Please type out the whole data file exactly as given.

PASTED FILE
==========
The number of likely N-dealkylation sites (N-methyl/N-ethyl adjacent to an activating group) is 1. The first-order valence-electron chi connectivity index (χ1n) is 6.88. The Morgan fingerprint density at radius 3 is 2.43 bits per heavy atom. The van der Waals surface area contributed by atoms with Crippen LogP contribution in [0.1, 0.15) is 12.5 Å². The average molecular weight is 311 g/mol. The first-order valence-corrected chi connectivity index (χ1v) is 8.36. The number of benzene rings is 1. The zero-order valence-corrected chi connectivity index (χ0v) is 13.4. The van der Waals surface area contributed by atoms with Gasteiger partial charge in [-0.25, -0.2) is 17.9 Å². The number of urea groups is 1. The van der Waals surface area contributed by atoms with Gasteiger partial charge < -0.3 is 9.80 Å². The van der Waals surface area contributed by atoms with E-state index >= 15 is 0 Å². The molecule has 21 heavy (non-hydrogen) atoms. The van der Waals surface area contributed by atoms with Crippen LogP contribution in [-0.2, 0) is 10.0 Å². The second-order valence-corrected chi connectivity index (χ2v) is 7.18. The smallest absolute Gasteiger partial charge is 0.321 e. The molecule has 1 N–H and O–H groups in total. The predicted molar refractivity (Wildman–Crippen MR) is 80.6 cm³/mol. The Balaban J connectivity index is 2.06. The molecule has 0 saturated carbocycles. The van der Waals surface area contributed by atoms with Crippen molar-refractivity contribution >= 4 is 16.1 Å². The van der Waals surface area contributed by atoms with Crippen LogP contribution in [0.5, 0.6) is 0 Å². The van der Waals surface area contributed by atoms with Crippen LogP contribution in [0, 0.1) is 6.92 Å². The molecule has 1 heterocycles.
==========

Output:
The number of likely N-dealkylation sites (N-methyl/N-ethyl adjacent to an activating group) is 1. The first-order valence-electron chi connectivity index (χ1n) is 6.88. The Morgan fingerprint density at radius 3 is 2.43 bits per heavy atom. The van der Waals surface area contributed by atoms with Crippen LogP contribution in [0.1, 0.15) is 12.5 Å². The average molecular weight is 311 g/mol. The first-order valence-corrected chi connectivity index (χ1v) is 8.36. The number of benzene rings is 1. The zero-order valence-corrected chi connectivity index (χ0v) is 13.4. The van der Waals surface area contributed by atoms with Gasteiger partial charge in [-0.25, -0.2) is 17.9 Å². The number of urea groups is 1. The van der Waals surface area contributed by atoms with Gasteiger partial charge < -0.3 is 9.80 Å². The van der Waals surface area contributed by atoms with E-state index >= 15 is 0 Å². The molecule has 21 heavy (non-hydrogen) atoms. The van der Waals surface area contributed by atoms with Crippen LogP contribution in [-0.2, 0) is 10.0 Å². The second-order valence-corrected chi connectivity index (χ2v) is 7.18. The smallest absolute Gasteiger partial charge is 0.321 e. The molecule has 1 N–H and O–H groups in total. The predicted molar refractivity (Wildman–Crippen MR) is 80.6 cm³/mol. The Balaban J connectivity index is 2.06. The molecule has 0 saturated carbocycles. The van der Waals surface area contributed by atoms with Crippen molar-refractivity contribution >= 4 is 16.1 Å². The van der Waals surface area contributed by atoms with Crippen LogP contribution in [0.5, 0.6) is 0 Å². The van der Waals surface area contributed by atoms with Crippen LogP contribution in [0, 0.1) is 6.92 Å². The molecule has 1 heterocycles.